payment of 1941 taxes was delivered
at the courthouse Saturday by Rob
ert A. Jones for the Union Pacific
The check was drawn upon the
company exchequer for $63,974.48
to pay taxes levied against the com
pany for 1941 in full. The check was
presented in time to give the com
pany benefit of the 2 percent dis
count allowed for prepayment of
the full year's tax before expiration
of time for paying the first quarter
tax for the year.
.. &-.... 1 "
Ralph Joseph Brumfield waived
grand jury investigation .and per
mitted direct information to be filed
by the district attorney when faced
with a criminal charge in circuit
court here yesterday, but took ad
vantage of the two days in which
Judge C. L. Sweek said he was
allowed to plea. Brumfield was ap
prehended on a charge of breaking
and entering the Interior Warehouse
office. He had previously served a
term in the state penitentiary from
this county.
Mrs. F. S. Parker received tele
graphic word Tuesday of the sudden
passing of her brother-in-law, L. G.
Atherton, at his home in Vale. Fun
eral services are announced for to
morrow at that place. Mr. Atherton
was a retired railroad telegrapher.
He is , survived by Mrs. Atherton,
nee Letitia Crawford, and daughter,
Mrs. Tracy Moore of Hollywood,
Cal. , The Athertons resided in Hepp
ner a number of years ago.
The three Morrow county men se
lected for military service in the
March call left for Portland Mon
day evening and all passed their
entrance examination, reports the
local office. The men are Francis
Byron Nickerson of Heppner, Stan
ley Albert Way of Lexington and
James Arthur Stevens of Hardman.
Representative E. Harvey Miller
and Mrs. Miller arrived home Sun
day evening from Salem, following
close of the legislative session early
that morning, and Mr. Miller has
been busy since catching up on his
farming operations. Mrs. Miller spent
the last week with her husband in
the state capital.
Mrs. Joyce (Carlson) Darst was
unable to keep the car she was driv
ing from striking a horse on the
Rhea creek road Saturday night. The
animal was so badly injured that
Mrs. Darst obtained a gun, dragged
the injured animal from the road,
shot it
Subscription $2.00 a Year
Threatened Loss Of
Cattle Market
Told By Mac Hoke
Chamber- Wool Aux
iliary Meet Empha
sizes Stock Industry
Limitation f range carrying ca
pacity and the tendency to market
breeding stock by cattlemen at pre
sent high prices may eventually re
sult in the United States losing its
cattle markets to South America.
This is one real threat from existing
agricultural conditions in the United
States, said Mac Hoke, president of
Oregon Woolgrowers association, in
an address before the joint meeting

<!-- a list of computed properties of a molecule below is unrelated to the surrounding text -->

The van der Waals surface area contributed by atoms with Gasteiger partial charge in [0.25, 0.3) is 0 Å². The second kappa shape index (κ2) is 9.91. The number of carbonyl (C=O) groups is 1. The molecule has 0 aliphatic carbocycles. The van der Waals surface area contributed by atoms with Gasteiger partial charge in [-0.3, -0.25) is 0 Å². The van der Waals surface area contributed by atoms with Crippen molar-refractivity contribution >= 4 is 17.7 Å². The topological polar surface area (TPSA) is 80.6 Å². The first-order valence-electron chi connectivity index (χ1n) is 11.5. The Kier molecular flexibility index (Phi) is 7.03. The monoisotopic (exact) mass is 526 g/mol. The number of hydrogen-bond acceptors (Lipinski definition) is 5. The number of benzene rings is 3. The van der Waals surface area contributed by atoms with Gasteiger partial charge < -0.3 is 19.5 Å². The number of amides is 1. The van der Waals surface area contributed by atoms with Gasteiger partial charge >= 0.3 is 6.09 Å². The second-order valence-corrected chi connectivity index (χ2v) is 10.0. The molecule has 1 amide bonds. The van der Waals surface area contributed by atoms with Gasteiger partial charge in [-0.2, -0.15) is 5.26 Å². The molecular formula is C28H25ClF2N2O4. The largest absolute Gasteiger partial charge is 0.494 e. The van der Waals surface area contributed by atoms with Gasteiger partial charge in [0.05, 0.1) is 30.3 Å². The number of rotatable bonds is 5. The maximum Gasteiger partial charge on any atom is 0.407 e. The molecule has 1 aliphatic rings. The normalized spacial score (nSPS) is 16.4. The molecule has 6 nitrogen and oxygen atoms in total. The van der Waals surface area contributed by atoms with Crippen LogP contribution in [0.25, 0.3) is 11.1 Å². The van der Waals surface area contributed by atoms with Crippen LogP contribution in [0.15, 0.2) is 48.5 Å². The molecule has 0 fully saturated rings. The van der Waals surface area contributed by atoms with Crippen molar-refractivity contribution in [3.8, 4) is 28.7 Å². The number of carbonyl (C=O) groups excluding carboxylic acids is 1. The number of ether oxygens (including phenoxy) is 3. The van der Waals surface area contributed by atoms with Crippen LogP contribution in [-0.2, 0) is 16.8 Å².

of the chamber of commerce and
Morrow County Woolgrowers aux
iliary at the Episcopal parish house
Tuesday evening.
Chamber President B. C. Pinck
ney, was master of ceremonies and
introduced Mrs. R. I. Thompson,
president, and Mrs. H, A. Cohn, sec
retary of the National Woolgrowers
auxiliary, who responded with short
and appropriate talks. President
Pinckney said Heppner should con
sider it a real honor to have two
of its women holding offices in the
national association at the same
time. Mrs. Stephen Thompson, pro
gram chairman for the event, pre
sented Walter Skuzeski with two
accordion numbers, and Mary Lou
Ferguson and Jean Turner in a pi
ano duet. Introduced as guests were
Mrs. Hoke, Mr. and Mrs. Lowell
Stockman of Pendleton, and Harry
Anderson of La Grande.
Mr. Hoke paid tribute to Mor
row county for furnishing many
people who have-takei. a , lead in
agricultural organization work. He
gave a graphic picture of the entire
agricultural set-up in the country
today, citing figures in every in
stance to bear out his statements.
While the sheep industry just at
present holds a very favorable
position among agricultural pro
ducts, the picture for wheat is not
bright, said Mr. Hoke. He cited the
large national surplus now existing
that cannot help but hold down
prices in view of loss of practically
all foreign markets. The situation in
regard to wheat today is entirely
different from that which existed at
the time of the last world war when
added production was encouraged
on every hand, and no stretch of
the imagination can conceive that
wheat will be influenced by war
conditions to jump in price as it did
at the time of the last war.
Mr. Hoke emphasized as of local
importance the restriction of sum
mer ranges for livestock through ac
quisition of timber lands by the fed
eral government, declaring that win
ter ranges now far exceed summer
ranges in the west, thus handicap
ping the industry that has been a
major factor in the building of the
western empire.
He also pointed to the large in
crease in numbers of elk and deer
which are competing for livestock
summer ranges. He considered the
fact that elk now outnumber deer
as being against the public interest,
for elk are not so popular with hunt
ers and are much harder on ranges.
The wild life situation today is man
made he said, for there were practic
ally no elk in this region in 1906,
and deer at that time were far less
numerous than they are today. As
the livestock industry is still the
backbone of this district, paying 51
percent of the taxes, it is only just
that its interests in the national for
ests should be recognized and given
due consideration, the speaker de
clared. Ladies of the Episcopal ((auxiliary
prepared the delicious meal that was
enjoyed by some fifty people.
Josephine Mahoney departed for
Portland on Sunday, expecting to
spend a week in the city.